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J Cell Physiol. 2011 Oct;226(10):2691-701. doi: 10.1002/jcp.22620.

Knock-down of amphiregulin inhibits cellular invasion in inflammatory breast cancer.

Author information

1
Department of Oncology, Wayne State University, Detroit, Michigan, USA.

Abstract

We have previously shown that SUM-149 human breast cancer cells require an amphiregulin (AREG) autocrine loop for cell proliferation. We also demonstrated that AREG can increase epidermal growth factor receptor (EGFR) stability and promote EGFR localization to the plasma membrane. In the present studies we successfully knocked-down AREG expression in SUM-149 cells by lentiviral infection of AREG shRNA. In the absence of AREG expression, SUM-149 cell growth was slowed, but not completely inhibited. Furthermore, cells infected with AREG shRNA constructs showed an increase in EGFR protein expression by Western blot. Immunofluorescence and confocal microscopy showed that following AREG knock-down, EGFR continued to localize to the cell surface. Soft agar assays demonstrated that AREG knock-down cells retain anchorage-independent growth capacity. Additionally mammosphere forming assays and Adefluor staining analysis showed that knock-down of AREG expression did not affect the expression of stem cell phenotypes. However, following AREG knock-down, SUM-149 cells demonstrated a dramatic decrease in their ability to invade a Matrigel matrix. Consistent with this observation, microarray analysis comparing cells infected with a non-silencing vector to the AREG knock-down cells, identified genes associated with the invasive phenotype such as RHOB and DKK1, and networks associated with cell motility such as integrin-linked kinase signaling, and focal adhesion kinase signaling. AREG was also found to modulate WNT and Notch signaling in these cells. Thus, AREG functions in regulating the invasive phenotype, and we propose that this regulation may be through altered signaling that occurs when AREG activates plasma membrane localized EGFR.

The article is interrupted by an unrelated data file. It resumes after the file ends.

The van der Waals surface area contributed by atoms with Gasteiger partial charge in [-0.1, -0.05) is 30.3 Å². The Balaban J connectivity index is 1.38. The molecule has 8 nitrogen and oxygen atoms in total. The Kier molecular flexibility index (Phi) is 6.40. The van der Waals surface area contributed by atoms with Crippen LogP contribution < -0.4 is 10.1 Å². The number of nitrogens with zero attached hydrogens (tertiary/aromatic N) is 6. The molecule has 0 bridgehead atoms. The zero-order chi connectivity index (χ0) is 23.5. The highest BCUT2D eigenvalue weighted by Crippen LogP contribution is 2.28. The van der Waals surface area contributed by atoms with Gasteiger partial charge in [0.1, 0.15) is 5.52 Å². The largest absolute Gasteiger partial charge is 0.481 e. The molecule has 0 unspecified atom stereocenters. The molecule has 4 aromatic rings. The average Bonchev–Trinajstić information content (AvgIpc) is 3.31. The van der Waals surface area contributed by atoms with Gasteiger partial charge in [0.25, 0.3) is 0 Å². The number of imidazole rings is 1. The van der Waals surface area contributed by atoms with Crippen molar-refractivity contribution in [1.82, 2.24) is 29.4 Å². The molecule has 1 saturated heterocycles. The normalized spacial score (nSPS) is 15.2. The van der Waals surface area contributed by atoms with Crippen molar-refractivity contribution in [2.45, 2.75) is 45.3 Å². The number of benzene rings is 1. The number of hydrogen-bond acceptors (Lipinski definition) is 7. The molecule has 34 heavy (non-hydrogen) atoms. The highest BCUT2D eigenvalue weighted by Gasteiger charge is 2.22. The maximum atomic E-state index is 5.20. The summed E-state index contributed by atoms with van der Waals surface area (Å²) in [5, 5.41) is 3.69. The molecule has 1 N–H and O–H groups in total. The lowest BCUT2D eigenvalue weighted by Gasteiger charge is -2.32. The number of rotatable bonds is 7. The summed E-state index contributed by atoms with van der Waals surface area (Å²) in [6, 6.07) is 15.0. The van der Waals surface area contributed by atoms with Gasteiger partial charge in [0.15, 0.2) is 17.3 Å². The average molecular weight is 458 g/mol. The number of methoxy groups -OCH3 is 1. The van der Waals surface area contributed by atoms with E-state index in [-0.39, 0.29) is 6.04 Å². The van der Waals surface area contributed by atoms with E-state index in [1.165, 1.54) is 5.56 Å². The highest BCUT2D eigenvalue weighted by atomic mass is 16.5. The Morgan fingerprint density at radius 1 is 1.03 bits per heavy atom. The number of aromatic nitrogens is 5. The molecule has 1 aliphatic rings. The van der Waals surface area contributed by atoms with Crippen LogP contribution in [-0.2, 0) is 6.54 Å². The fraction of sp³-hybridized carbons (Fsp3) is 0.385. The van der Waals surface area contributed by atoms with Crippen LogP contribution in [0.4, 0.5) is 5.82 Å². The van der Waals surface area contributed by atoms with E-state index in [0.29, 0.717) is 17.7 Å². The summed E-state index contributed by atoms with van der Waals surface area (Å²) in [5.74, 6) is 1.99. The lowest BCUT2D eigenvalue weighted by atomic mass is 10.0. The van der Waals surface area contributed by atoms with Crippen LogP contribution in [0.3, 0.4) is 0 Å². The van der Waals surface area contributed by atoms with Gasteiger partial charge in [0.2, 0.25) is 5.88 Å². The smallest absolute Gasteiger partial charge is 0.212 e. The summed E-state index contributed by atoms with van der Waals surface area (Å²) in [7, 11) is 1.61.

PMID:
21302279
PMCID:
PMC3865809
DOI:
10.1002/jcp.22620
[Indexed for MEDLINE]
Free PMC Article

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